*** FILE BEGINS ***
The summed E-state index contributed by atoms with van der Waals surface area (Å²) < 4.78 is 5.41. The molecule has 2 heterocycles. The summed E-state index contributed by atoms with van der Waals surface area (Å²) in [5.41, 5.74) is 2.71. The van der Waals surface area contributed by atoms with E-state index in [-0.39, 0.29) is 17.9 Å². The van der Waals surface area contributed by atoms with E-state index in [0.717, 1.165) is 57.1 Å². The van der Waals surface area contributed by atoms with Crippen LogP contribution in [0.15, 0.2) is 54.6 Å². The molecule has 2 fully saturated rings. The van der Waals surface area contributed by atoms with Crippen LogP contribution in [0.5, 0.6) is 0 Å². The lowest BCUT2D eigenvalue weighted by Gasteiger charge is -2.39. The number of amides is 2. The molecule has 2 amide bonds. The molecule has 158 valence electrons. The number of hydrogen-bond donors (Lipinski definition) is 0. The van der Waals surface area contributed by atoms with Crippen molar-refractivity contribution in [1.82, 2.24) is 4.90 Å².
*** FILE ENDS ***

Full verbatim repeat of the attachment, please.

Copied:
The summed E-state index contributed by atoms with van der Waals surface area (Å²) < 4.78 is 5.41. The molecule has 2 heterocycles. The summed E-state index contributed by atoms with van der Waals surface area (Å²) in [5.41, 5.74) is 2.71. The van der Waals surface area contributed by atoms with E-state index in [-0.39, 0.29) is 17.9 Å². The van der Waals surface area contributed by atoms with E-state index in [0.717, 1.165) is 57.1 Å². The van der Waals surface area contributed by atoms with Crippen LogP contribution in [0.15, 0.2) is 54.6 Å². The molecule has 2 fully saturated rings. The van der Waals surface area contributed by atoms with Crippen LogP contribution in [0.5, 0.6) is 0 Å². The lowest BCUT2D eigenvalue weighted by Gasteiger charge is -2.39. The number of amides is 2. The molecule has 2 amide bonds. The molecule has 158 valence electrons. The number of hydrogen-bond donors (Lipinski definition) is 0. The van der Waals surface area contributed by atoms with Crippen molar-refractivity contribution in [1.82, 2.24) is 4.90 Å².